The Times newspaper ran a story today (6th March 2020) which perfectly exemplifies why we should be very careful about getting our scientific knowledge and dietary advice from newspaper articles. The headline was Serving of nuts rather than meat could lower heart and cancer risk. The article claimed that “Replacing one daily serving of any red meat for nuts — without increasing the number of calories a person ate — was linked to a 17 per cent lower risk of dying of a heart attack.”
This is a very powerful message; people are likely to be swayed by the idea that they can reduce their risk of heart attack by nearly a fifth simply by swapping meat for nuts. Of course, If you read on beyond the headline and opening paragraphs the article correctly states, “Their study was purely observational. That meant that it could not prove that swapping meat for nuts, wholegrains and legumes caused people to have better health.”
1. Observational studies on diets are notoriously unreliable. All of the data comes from Food Frequency Questionnaires which participants have to complete over long periods of time. Can you remember precisely what you ate a week last Thursday? No, neither can I. Inevitably, some of the data is a guess which invalidates the whole process as a scientific study.
2. Studies like this have to be interpreted by the researchers and adjustments made for confounding factors. This research was done by Harvard Chan School of Public Health. A cursory examination of their publications shows a clear and significant bias towards plant based foods.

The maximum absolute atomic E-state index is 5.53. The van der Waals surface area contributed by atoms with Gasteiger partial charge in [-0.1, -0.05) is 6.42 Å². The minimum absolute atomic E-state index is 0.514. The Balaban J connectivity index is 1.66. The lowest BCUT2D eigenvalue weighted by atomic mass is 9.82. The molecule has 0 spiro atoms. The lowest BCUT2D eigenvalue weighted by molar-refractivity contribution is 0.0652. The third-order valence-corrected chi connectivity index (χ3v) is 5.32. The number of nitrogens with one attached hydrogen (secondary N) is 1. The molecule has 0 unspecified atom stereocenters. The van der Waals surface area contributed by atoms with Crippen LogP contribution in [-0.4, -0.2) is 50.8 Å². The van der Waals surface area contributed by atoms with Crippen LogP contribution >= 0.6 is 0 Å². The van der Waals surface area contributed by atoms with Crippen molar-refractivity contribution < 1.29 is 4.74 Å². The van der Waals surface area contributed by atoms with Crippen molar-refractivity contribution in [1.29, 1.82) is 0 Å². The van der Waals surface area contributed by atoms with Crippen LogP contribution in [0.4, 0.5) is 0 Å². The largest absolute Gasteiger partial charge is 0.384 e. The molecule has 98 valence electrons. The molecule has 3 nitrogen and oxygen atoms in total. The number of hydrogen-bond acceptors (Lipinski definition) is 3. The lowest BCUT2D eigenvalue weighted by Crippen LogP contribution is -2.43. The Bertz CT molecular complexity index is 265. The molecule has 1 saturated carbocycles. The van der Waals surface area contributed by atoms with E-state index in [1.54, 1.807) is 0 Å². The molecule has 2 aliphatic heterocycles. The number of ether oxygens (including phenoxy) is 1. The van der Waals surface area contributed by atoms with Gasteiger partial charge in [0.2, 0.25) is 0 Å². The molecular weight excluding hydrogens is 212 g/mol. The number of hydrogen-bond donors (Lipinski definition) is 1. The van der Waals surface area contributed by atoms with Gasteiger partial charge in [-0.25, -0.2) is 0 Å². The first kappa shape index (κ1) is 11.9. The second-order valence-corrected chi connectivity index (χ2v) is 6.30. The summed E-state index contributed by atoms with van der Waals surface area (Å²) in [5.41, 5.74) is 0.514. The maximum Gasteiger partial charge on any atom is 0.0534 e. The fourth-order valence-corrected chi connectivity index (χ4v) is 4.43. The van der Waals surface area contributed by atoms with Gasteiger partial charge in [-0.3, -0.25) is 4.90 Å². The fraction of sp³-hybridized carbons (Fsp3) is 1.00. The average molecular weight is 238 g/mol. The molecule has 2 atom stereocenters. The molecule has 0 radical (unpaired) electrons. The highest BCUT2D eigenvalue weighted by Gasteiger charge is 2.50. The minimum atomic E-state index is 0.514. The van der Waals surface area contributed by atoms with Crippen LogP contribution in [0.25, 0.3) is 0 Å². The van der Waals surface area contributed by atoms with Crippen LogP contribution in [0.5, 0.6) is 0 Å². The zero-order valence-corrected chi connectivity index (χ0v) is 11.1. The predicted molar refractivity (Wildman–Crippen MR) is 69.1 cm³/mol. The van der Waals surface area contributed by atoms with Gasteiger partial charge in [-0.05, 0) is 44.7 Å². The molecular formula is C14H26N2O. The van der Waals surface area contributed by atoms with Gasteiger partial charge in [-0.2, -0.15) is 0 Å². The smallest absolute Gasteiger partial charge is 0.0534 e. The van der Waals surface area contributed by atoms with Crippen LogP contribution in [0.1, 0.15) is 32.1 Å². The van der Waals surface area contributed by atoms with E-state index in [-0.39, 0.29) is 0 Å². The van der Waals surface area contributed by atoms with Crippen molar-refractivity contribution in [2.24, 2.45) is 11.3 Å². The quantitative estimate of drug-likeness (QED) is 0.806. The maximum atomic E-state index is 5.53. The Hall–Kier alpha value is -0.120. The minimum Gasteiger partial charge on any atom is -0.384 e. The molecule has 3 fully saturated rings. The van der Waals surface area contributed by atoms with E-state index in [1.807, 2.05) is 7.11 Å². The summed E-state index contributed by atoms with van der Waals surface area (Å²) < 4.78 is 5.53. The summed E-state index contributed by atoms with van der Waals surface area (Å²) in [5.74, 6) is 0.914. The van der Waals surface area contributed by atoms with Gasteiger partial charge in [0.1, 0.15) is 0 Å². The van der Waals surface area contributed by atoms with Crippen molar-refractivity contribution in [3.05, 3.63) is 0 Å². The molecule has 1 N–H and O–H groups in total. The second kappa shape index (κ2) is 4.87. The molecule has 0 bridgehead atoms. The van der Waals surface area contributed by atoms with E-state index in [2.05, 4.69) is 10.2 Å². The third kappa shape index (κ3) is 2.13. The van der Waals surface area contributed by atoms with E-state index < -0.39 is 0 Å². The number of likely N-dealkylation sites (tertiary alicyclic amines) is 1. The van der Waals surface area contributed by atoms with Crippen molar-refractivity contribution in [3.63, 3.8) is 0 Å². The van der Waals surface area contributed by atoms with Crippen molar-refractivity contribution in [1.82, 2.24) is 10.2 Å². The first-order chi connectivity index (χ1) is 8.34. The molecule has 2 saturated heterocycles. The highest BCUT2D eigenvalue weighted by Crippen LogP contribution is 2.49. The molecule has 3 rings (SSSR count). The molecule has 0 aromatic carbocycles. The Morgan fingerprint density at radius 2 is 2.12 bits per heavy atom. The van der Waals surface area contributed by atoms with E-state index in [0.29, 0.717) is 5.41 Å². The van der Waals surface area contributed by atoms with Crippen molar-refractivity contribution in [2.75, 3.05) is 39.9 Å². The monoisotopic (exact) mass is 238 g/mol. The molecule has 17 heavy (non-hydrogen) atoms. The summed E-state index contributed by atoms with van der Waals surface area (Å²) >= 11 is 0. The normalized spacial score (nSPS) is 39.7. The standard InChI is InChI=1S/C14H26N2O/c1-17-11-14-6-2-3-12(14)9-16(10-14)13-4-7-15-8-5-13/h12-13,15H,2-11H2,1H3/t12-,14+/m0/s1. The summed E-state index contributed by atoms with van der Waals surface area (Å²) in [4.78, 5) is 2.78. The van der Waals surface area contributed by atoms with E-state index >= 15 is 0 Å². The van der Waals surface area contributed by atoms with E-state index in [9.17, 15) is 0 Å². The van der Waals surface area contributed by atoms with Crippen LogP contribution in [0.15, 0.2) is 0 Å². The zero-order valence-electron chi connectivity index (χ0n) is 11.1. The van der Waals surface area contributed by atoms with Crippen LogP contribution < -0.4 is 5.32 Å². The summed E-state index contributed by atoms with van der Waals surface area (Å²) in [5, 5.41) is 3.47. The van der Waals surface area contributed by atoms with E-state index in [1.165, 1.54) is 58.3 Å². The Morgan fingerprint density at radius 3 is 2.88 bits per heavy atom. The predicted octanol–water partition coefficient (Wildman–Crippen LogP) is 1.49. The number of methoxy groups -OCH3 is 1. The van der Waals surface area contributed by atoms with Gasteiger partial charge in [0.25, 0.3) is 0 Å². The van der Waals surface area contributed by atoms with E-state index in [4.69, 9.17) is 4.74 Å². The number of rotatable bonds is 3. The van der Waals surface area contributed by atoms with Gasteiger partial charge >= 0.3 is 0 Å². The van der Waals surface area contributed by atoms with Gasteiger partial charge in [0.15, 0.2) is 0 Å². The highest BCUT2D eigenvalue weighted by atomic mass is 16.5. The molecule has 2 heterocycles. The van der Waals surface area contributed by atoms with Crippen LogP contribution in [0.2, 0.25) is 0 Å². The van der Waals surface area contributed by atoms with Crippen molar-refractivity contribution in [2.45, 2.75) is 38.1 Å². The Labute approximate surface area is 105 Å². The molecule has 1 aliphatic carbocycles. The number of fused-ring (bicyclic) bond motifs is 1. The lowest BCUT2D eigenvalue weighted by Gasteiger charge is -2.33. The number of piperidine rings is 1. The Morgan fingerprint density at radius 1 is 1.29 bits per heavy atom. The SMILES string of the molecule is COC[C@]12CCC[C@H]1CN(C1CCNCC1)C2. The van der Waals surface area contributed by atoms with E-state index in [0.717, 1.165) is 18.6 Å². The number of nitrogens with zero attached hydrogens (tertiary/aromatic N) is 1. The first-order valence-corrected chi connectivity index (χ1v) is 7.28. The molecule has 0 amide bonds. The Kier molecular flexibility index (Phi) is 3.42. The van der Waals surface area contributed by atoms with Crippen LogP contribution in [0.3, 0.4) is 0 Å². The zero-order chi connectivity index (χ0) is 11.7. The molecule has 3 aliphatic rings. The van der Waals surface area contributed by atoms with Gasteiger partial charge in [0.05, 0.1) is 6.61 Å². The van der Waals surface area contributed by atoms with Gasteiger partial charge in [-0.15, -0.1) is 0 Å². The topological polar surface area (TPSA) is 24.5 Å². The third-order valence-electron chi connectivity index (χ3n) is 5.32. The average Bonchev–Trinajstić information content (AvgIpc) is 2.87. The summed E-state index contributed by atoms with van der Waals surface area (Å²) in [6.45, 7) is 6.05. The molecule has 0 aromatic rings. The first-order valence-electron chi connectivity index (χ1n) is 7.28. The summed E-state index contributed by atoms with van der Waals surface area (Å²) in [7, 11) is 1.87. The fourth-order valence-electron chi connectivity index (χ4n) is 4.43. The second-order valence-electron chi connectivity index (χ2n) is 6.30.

3. It is well known that people who eat more nuts and vegetables are generally more health conscious. They tend to be non-smokers, drink moderately, take exercise and sleep well. Among the ‘meat-eaters’ in these studies are people who eat fast food most of the time. They consume meat but eat it with a bread bun, fries cooked in inflammatory seed oils and washed down with a large sugar-laden ‘Coke’. They also do not look after themselves in other ways. We are not comparing like with like.
4. Heart disease has many contributory factors including: high blood pressure; systemic inflammation; high blood sugar/high insulin levels/type 2 diabetes (most diabetics eventually die from heart disease); toxins from cigarette smoke and air pollution; high levels of the stress hormone cortisol; high levels of homocysteine (due to a lack of B vitamins); low levels of vitamin D; drug abuse (especially cocaine); high levels of the clotting agent fibrinogen; and bacterial infection. None of these things are made worse by eating red meat. In fact, meat is a very good source of B vitamins which are protective against heart disease. There is simply no mechanism by which the consumption of meat can induce heart attack.
5. Our species has been eating red meat for millions of years. If it was as bad for as Harvard Chan continually tell us we would have died out long ago. Also, our skeletal muscle is the same substance as red meat. An average adult male is 42% red meat and an adult woman is typically 36% red meat. It is completely illogical to imagine that eating something which makes up more than a third of our bodies could do us any harm.